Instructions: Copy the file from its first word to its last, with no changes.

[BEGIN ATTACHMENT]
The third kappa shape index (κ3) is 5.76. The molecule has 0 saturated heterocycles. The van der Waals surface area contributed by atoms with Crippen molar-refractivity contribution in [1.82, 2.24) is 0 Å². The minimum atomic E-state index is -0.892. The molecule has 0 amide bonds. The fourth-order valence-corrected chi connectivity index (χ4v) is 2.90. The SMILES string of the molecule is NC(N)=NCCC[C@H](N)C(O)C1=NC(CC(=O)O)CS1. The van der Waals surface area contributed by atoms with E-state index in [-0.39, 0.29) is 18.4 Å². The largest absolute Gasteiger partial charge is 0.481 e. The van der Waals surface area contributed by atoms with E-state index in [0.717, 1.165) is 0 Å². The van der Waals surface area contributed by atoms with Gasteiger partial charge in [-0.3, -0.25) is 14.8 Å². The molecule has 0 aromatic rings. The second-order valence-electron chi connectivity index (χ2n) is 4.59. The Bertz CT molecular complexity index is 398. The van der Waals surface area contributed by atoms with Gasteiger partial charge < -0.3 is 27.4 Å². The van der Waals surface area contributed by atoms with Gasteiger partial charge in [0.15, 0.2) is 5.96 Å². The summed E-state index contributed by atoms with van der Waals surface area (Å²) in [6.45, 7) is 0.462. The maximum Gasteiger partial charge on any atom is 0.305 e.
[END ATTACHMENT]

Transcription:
The third kappa shape index (κ3) is 5.76. The molecule has 0 saturated heterocycles. The van der Waals surface area contributed by atoms with Crippen molar-refractivity contribution in [1.82, 2.24) is 0 Å². The minimum atomic E-state index is -0.892. The molecule has 0 amide bonds. The fourth-order valence-corrected chi connectivity index (χ4v) is 2.90. The SMILES string of the molecule is NC(N)=NCCC[C@H](N)C(O)C1=NC(CC(=O)O)CS1. The van der Waals surface area contributed by atoms with E-state index in [-0.39, 0.29) is 18.4 Å². The largest absolute Gasteiger partial charge is 0.481 e. The van der Waals surface area contributed by atoms with E-state index in [0.717, 1.165) is 0 Å². The van der Waals surface area contributed by atoms with Gasteiger partial charge in [-0.3, -0.25) is 14.8 Å². The molecule has 0 aromatic rings. The second-order valence-electron chi connectivity index (χ2n) is 4.59. The Bertz CT molecular complexity index is 398. The van der Waals surface area contributed by atoms with Gasteiger partial charge < -0.3 is 27.4 Å². The van der Waals surface area contributed by atoms with Gasteiger partial charge in [0.15, 0.2) is 5.96 Å². The summed E-state index contributed by atoms with van der Waals surface area (Å²) in [6.45, 7) is 0.462. The maximum Gasteiger partial charge on any atom is 0.305 e.